•  
  • Another good way to get to grips with bird identification (and atlas protocols) is to accompany an experienced atlaser during their surveys and learn from their knowledge and skills. This hands-on approach will allow you to see the ins and outs of how an atlas survey is conducted and one can always learn handy tips and advice from your 'mentor'.
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  • Remember the golden rule: IF IN DOUBT, LEAVE IT OUT
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  • Access to certain areas may be limited or restricted. Try and arrange permission beforehand (if possible) to get into these areas. Please excercise strong birding and environmental ethics during your surveys: e.g. do not enter private property without the landowners permission, or disturb nesting birds or damage sensitive vegetation, etc.
    •  
  • Try, where possible, to start your surveys for the same pentad at different points and try and use different routes. This contributes to the species ranking abundance analyses we will do at the end of the project.
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  • Please be aware of your saftey and security. Do not enter an area that looks unsafe, atlas in pairs or in small groups in remote areas and always carry a cell phone with you in case of an emergency.
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  • Lastly - do the best you can and have fun!
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Other observations:

Observation done during non-atlas work or old observations are called Incidental Records and can be added if you click on Ad Incidental Records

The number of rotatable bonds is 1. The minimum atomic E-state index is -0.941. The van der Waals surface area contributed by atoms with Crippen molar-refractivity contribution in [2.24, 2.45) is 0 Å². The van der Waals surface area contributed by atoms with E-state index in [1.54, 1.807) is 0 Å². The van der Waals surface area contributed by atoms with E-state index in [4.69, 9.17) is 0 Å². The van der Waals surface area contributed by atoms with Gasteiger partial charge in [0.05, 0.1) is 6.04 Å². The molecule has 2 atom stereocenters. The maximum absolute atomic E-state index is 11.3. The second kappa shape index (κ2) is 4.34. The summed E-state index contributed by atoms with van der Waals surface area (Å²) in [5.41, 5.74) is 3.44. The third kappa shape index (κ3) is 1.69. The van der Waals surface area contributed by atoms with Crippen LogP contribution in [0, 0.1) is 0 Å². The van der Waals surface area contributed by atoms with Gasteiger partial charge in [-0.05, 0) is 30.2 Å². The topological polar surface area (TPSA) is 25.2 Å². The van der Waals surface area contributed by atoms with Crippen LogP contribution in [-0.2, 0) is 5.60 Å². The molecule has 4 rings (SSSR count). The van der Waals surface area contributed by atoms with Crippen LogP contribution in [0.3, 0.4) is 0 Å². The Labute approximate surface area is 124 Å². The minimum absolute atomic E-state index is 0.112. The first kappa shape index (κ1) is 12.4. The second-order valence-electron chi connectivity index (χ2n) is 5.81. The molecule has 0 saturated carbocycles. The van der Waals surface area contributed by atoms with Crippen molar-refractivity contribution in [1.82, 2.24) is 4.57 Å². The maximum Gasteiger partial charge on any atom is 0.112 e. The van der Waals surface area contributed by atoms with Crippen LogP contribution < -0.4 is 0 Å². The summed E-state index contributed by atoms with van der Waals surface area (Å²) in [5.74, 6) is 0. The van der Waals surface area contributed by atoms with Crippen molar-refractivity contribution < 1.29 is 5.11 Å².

Capturing and submitting your data


Once you have completed your field surveys you will need to submit the data to the Animal Demography Unit.

       
  • Capture and submit your checklists directly on line using our on-line data submission process. NOTE: You will need to register and login to the SABAP2 website to do this. If you are not registered click here.

    Click on 'Add a Field Sheet', enter the pentad code and date and click on 'Save'. The next screen will take you to the full card where you can add your species. Search for species using the 'search' box and click on 'Add' to add the species to the card. Once you have finished adding all your species, fill in the hourly totals, check all other fields and then click on 'Save to draft' and then click on 'Submit'. 
     
  • If you have any problem contact Talatu, Sam or Ulf, see "About us" here to left for contact information

 

The species list

The species names in the list is following the IOC-list and may therefore differ from what you are used to and from the field guides.

Here is a list of bird names that may differ

In Birds of West Africa

In Database

Scientific name

Long-tailed Cormorant

Reed Cormorant

Phalacrocorax africanus

White-faced Whistling Duck

White-faced Duck

Dendrocygna viduata

European Marsh Harrier

Western Marsh Harrier

Circus aeruginosus

Yellow-throtated Leaflove

Yellow-throated Greenbul

Chlorocichla flavicollis

Coomon Wattle-eye

Brown-throated Wattle-eye

Platysteira cynaea

Long-tailed Glossy Starling

Long-tailed Starling

Lamprotorninis caudatus

Sulphur-breasted Bush-shrike

Orange-breasted Bush-shrike

Telophorus sulfureopectus

Black-winged Red Bishop

Black-winged Bishop

Euplectes hordeaceus

Northern Red Bishop

Orange(Northern Red) Bishop

Euplectes franciscanus

DO NOT ENTER LIKE THIS, see above

Yellow-throated Leaflove

Chlorpsis pawanensis

 

 

 

 

In Birds of West Africa

In Database

Scientific name

Long-tailed Cormorant

Reed Cormorant

Phalacrocorax africanus

White-faced Whistling Duck

White-faced Duck

Dendrocygna viduata

European Marsh Harrier

Western Marsh Harrier

Circus aeruginosus

Yellow-throtated Leaflove

Yellow-throated Greenbul

Chlorocichla flavicollis

Coomon Wattle-eye

Brown-throated Wattle-eye

Platysteira cynaea

Long-tailed Glossy Starling

Long-tailed Starling

Lamprotorninis caudatus

Sulphur-breasted Bush-shrike

Orange-breasted Bush-shrike

Telophorus sulfureopectus

Black-winged Red Bishop

Black-winged Bishop

Euplectes hordeaceus

Northern Red Bishop

Orange(Northern Red) Bishop

Euplectes franciscanus

DO NOT ENTER LIKE THIS

Yellow-throated Leaflove

Chlorpsis pawanensis

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Page served: 28 May 2018
Animal Demography Unit
University of Cape Town